August 14, 2022

NYC Comptroller Brad Lander got OK from conflicts board on contracts with non-profits tied to wife’s group

City Comptroller Brad Lander said Wednesday that he sought guidance — and secured a go-ahead from — the Conflicts of Interest Board regarding his office’s review of contracts with non-profits tied to a group run by his wife.

Lander sought the guidance a day after the Daily News reported that dozens of non-profits that have contracts with the city are also members of his wife Meg Barnette’s group, Nonprofit New York. Since January, when Lander took office, non-profits tied to the group have received contracts totaling at least $544 million from the city.

“Yesterday, after the article ran, we flipped the article to the Conflicts of Interest Board and they affirmed that because we play a ministerial and non-discretionary function in contracts, and because Nonprofit New York is not a lobbying firm — it does not lobby on behalf of individual clients — that there is no conflict with the city’s conflicts of interest law.”

Nonprofit New York does lobby elected officials, though, according to records kept by the city Clerk’s Office.

So far this year, Barnette and Chai Jindasurat, Nonprofit New York’s vice president, have pushed City Council members to enact a law establishing a “living wage floor in nonprofit contracts from the city,” among other policies, the records show.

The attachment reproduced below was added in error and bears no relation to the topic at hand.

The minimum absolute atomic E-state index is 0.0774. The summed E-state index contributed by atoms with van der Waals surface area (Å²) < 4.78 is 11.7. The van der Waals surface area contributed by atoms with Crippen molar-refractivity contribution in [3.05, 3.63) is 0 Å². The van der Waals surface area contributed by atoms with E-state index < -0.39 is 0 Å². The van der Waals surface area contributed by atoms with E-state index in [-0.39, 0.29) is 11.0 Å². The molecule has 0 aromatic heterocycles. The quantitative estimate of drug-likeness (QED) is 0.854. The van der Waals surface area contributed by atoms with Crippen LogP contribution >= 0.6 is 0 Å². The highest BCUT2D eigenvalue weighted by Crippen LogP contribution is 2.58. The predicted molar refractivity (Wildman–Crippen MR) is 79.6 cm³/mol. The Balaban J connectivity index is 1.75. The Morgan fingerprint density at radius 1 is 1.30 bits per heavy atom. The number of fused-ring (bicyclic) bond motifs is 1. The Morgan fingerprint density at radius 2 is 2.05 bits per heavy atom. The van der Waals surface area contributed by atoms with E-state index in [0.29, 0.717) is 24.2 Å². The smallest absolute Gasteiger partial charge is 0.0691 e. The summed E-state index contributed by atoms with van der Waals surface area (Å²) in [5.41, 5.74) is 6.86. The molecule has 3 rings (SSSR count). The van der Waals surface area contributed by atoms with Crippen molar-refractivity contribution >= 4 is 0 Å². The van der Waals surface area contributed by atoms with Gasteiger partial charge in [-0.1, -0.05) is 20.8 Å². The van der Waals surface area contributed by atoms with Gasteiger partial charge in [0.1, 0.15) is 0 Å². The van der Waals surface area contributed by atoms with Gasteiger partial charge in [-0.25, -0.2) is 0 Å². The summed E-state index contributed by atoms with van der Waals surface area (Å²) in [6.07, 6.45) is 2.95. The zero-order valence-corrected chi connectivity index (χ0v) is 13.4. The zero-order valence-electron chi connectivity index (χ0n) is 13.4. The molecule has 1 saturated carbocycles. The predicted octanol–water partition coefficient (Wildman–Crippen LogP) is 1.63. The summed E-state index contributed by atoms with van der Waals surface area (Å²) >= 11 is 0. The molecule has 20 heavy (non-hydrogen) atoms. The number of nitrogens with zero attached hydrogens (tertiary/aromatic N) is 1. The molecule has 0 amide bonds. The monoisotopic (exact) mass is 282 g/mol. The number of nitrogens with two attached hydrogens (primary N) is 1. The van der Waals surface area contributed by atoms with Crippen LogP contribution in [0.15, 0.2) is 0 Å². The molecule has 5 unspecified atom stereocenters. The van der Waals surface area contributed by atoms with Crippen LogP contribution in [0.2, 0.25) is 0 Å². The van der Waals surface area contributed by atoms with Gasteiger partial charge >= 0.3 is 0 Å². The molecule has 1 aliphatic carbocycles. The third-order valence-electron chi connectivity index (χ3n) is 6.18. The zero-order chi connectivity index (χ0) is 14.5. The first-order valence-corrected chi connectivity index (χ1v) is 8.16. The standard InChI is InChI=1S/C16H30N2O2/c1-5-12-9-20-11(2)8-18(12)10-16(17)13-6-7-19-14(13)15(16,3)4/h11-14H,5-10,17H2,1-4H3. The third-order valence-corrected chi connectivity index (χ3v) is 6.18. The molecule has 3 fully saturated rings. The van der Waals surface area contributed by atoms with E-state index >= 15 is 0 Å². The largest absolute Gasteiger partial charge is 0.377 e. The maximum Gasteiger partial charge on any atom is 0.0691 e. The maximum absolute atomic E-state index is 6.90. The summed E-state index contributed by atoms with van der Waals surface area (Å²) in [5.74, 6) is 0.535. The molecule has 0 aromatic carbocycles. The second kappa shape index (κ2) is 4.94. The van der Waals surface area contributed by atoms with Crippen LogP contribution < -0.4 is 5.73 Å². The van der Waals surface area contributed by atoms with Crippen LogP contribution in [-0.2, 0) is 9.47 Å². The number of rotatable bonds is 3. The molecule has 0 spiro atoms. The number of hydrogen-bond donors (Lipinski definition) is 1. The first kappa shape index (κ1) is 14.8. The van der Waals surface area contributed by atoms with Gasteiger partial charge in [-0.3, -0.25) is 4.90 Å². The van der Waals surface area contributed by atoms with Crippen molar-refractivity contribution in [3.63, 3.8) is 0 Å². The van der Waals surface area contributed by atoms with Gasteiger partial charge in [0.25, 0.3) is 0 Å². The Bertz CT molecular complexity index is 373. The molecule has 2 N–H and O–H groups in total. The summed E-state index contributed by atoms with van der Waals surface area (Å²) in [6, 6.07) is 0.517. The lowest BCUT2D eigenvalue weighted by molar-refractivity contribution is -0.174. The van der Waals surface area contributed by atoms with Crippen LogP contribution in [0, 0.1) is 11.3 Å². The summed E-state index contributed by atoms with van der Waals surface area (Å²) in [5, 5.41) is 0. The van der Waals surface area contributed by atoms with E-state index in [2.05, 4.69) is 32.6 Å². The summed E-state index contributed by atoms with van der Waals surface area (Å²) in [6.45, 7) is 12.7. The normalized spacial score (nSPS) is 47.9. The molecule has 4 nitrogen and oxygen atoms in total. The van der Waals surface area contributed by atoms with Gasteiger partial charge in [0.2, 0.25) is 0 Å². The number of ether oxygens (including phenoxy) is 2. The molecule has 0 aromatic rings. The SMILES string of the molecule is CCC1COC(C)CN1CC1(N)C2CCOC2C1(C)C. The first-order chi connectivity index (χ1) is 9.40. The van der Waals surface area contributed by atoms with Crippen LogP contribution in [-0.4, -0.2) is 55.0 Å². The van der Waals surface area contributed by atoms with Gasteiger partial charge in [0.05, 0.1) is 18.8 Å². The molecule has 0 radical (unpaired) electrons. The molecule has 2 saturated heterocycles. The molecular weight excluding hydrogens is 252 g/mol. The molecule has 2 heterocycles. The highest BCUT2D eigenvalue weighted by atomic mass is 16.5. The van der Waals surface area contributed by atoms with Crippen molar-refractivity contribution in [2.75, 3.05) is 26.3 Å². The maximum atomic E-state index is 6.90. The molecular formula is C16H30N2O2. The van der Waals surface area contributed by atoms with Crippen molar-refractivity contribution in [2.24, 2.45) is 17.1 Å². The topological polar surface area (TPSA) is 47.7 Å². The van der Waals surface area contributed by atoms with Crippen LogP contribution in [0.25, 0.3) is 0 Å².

Last year, Lander sent a separate request to COIB regarding his wife. That one sought a waiver to appoint her to a task force focused on ensuring nonprofits that do business with the city are paid in a timely manner. The board granted Lander a dispensation on that matter as well.

In the second waiver request from Lander’s office, which is dated Tuesday, his general counsel Justina Rivera wrote that the comptroller’s office’s role in registering contracts with the city “is handled exclusively by the Comptroller’s staff under the direction of the Deputy Comptroller for Contract Administration.”

A former comptroller’s office official confirmed that’s been true in the past, at least in part, but added that in before Lander, the comptroller has also been directly involved when it comes to registering contracts with the city.

Chris Hammer, COIB’s deputy general counsel, appeared to agree with the reasoning from Lander’s office — provided that Lander isn’t personally involved in registering individual contracts himself.

“Given what you write about the process by which contracts are registered with the Comptroller’s Office, including the Comptroller’s lack of personal involvement in the registration of individual contracts, it will not violate [the rules] for staff at the Office overseen by the Deputy Comptroller for Contract Administration to be involved in registering contracts,” Hammer wrote.

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